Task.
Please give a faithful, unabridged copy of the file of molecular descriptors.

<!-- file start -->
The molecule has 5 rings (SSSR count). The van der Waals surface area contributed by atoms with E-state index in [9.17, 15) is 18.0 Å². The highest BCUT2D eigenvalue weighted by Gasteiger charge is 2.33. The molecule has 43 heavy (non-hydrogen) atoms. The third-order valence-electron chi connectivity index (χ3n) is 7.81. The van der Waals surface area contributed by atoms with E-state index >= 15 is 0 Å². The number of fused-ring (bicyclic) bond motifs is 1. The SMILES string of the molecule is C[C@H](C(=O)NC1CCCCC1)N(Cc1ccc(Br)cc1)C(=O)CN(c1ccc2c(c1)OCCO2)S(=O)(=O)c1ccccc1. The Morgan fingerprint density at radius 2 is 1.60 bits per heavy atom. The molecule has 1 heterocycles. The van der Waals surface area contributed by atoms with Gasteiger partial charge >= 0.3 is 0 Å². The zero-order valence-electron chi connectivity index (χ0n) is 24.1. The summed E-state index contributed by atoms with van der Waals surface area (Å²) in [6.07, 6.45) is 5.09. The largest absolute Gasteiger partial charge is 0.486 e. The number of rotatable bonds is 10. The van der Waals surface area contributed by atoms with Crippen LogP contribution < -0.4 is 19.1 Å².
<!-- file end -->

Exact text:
The molecule has 5 rings (SSSR count). The van der Waals surface area contributed by atoms with E-state index in [9.17, 15) is 18.0 Å². The highest BCUT2D eigenvalue weighted by Gasteiger charge is 2.33. The molecule has 43 heavy (non-hydrogen) atoms. The third-order valence-electron chi connectivity index (χ3n) is 7.81. The van der Waals surface area contributed by atoms with E-state index >= 15 is 0 Å². The number of fused-ring (bicyclic) bond motifs is 1. The SMILES string of the molecule is C[C@H](C(=O)NC1CCCCC1)N(Cc1ccc(Br)cc1)C(=O)CN(c1ccc2c(c1)OCCO2)S(=O)(=O)c1ccccc1. The Morgan fingerprint density at radius 2 is 1.60 bits per heavy atom. The molecule has 1 heterocycles. The van der Waals surface area contributed by atoms with Gasteiger partial charge >= 0.3 is 0 Å². The zero-order valence-electron chi connectivity index (χ0n) is 24.1. The summed E-state index contributed by atoms with van der Waals surface area (Å²) in [6.07, 6.45) is 5.09. The largest absolute Gasteiger partial charge is 0.486 e. The number of rotatable bonds is 10. The van der Waals surface area contributed by atoms with Crippen LogP contribution < -0.4 is 19.1 Å².